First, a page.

CSR Standards and Corporate Ethical Virtues – Mihaela Contantinescu, Muel Kaptein

Membrul Centrului de Cercetare în Etică Aplicată, Mihaela Constantinescu, a publicat împreună cu Muel Kaptein, în Corporate Social Responsibility and Governance, articolul: CSR Standards and Corporate Ethical Virtues: A Normative Inquiry into the Way Corporations Integrate Stakeholder Expectations.

 

Abstract

With the growing concern of both corporations and their stakeholders towards social responsibility reporting, CSR standards and guidelines have become a common point of reference for practitioners, regulating bodies and scholars alike. However, research in the business ethics field seems to have given less attention to the way ethical concepts and models relate to such CSR standards.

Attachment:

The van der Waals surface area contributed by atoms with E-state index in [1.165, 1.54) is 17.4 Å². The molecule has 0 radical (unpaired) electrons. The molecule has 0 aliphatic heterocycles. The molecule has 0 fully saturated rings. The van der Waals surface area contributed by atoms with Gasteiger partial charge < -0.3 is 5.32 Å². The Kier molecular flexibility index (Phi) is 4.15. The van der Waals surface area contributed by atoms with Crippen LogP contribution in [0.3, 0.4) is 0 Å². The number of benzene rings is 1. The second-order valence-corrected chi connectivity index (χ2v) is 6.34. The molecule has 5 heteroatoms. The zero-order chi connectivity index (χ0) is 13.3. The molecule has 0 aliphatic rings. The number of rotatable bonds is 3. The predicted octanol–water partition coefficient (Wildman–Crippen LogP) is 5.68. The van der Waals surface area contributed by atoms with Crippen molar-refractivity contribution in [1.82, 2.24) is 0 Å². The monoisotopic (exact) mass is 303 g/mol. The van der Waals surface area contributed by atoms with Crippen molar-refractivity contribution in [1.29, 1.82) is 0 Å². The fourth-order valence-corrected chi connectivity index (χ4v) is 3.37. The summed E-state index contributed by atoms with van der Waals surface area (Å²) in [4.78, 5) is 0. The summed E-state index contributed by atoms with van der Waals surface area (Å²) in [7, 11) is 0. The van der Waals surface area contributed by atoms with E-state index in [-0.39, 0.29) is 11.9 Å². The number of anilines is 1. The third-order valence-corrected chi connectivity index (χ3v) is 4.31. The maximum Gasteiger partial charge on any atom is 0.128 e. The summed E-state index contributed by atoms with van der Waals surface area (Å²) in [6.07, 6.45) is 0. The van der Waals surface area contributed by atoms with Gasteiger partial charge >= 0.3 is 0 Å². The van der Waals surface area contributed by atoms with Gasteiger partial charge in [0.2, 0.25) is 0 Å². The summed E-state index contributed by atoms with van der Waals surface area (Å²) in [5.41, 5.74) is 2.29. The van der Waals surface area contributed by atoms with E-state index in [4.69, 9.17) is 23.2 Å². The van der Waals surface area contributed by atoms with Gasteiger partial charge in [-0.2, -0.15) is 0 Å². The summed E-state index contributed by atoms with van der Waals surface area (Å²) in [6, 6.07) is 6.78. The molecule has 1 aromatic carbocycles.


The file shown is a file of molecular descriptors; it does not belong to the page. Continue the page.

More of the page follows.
The paper evaluates the principles of three most prominent CSR standards and guidelines – Global Reporting Initiative, United Nations Global Compact, and ISO26000 – through the lens of the Corporate Ethical Virtues Model (Kaptein M, Ethics management: Auditing and developing the ethical content of organizations. Springer, Dordrecht, 1998; Kaptein M, Eur Manag J 17:625–634, 1999; Kaptein M, J Org Behav 29(7):923–947, 2008; Kaptein M, Hum Relat 64(6):843–869, 2011). Namely, it inquires how the principles and reporting criteria pertaining to these CSR standards help corporations embed seven ethical virtues which represent organizational conditions for ethical conduct: clarity, consistency, achievability, supportability, visibility, discussability and sanctionability. The paper concludes that cross-reporting using multiple standards is the key for corporations to achieve the organisational virtues advanced by the Corporate Ethical Virtues Model and in this way to effectively integrate stakeholder expectations within the corporate framework.